Finally, the Pirates are loaded with catchers in the low minors, but Max Pentecost from Kennesaw State has been mentioned multiple times in their range. He was called by Baseball America “A gifted hitter with athleticism behind the plate”. His power numbers look low with 14 doubles and three homers in 212 at-bats, but he was the team leader in each category. In 2013, Pentecost threw out 32% of would-be base stealers.
There will be more players added to this list as the season goes on and we get a sense of who is establishing themselves as a late first round option. For now, you have some names to key in on among college hitters. Tomorrow, we will cover the college pitchers that stand out.
John started working at Pirates Prospects in 2009, but his connection to the Pittsburgh Pirates started exactly 100 years earlier when Dots Miller debuted for the 1909 World Series champions. John was born in Kearny, NJ, two blocks from the house where Dots Miller grew up. From that hometown hero connection came a love of Pirates history, as well as the sport of baseball.
When he didn't make it as a lefty pitcher with an 80+ MPH fastball and a slider that needed work, John turned to covering the game, eventually focusing in on the prospects side, where his interest was pushed by the big league team being below .500 for so long. John has covered the minors in some form since the 2002 season, and leads the draft and international coverage on Pirates Prospects. He writes daily on Pittsburgh Baseball History, when he's not covering the entire system daily throughout the entire year on Pirates Prospects.
If there is power available in this draft I would like to see the Pirates draft some. Alvarez in all probability will be gone in 2 years leaving them with a big hole in the system, there are plenty of prep pitchers that they can get in the later rounds that would fit their draft profiles.
This is the draft when Joe DelliCarri and his crew must show their mettle by finding quality players working with lower-in-the-round draft slots. Success can be achieved, but achieving it also requires a bit of luck too.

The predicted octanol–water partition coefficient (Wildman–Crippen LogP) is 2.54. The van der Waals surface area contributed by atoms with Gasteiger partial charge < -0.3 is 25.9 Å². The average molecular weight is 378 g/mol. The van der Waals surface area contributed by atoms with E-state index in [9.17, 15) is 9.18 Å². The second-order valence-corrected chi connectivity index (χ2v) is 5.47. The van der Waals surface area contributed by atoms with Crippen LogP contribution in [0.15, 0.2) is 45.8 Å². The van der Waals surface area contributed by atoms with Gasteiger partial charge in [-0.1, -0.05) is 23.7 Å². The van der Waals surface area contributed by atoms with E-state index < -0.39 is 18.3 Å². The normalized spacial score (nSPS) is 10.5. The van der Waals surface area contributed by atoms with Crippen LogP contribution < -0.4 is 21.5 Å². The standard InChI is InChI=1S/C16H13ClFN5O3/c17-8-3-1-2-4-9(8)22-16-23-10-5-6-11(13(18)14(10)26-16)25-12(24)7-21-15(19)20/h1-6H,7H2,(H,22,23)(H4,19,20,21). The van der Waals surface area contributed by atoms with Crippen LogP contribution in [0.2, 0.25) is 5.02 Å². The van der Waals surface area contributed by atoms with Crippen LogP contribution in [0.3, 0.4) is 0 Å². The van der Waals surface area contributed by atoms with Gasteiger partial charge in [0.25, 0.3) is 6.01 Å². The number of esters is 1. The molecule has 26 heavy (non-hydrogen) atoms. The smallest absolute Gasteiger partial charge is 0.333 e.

This is the kind of information I find interesting . It is always fun to look at possible draft choices that might fall into the Pirates range . It becomes more and more important to make decent picks as our position numbers fall due to winning .
It’s good to get a general idea of what they will have available, but we won’t get a real sense of who they could pick until the other teams start making their picks and you get in the 20th pick range. What you hope for, is a talented class, so someone of value drops to them. I just finished up the college pitchers article for tomorrow and I really like some of the names that are being mentioned in the 20-30 range. That says a lot about the depth of this class.
Last year we mentioned Reese McGuire and Austin Meadows numerous times throughout the year. This season, I might not mention the Pirates draft pick until the last week of May if it’s someone that gets a late push. Basically, there will be less focus on certain individuals and more on groups of players to get the feel of the talent they could get.
Who coaches the Pirates catching prospects?
I think we should focus on getting the best development staff available to work with the talent we have at catcher so that we become a “catcher factory”. We could trade the established ones at a premium to re-stock the farm system and keep the best value ones for ourselves.
The Pirates have Tom Prince at Bradenton this year and he works with catchers during Spring. They also have Milver Reyes, who will coach the GCL team this year. He caught ten seasons in the Pirates system. During Spring Training, Manny Sanguillen is one of the instructors, so the young catchers get to pick the brain of a major league all-star
Is there any way to know how these guys compare to other catching coaches? Is there a “catching guru” out there that everybody acknowledges as “better than the rest”? I am not knocking the guys we have. I am just excited about the talent we seem to have stockpiled and want us to have the best possible coaching to maximize it. Maybe we already do?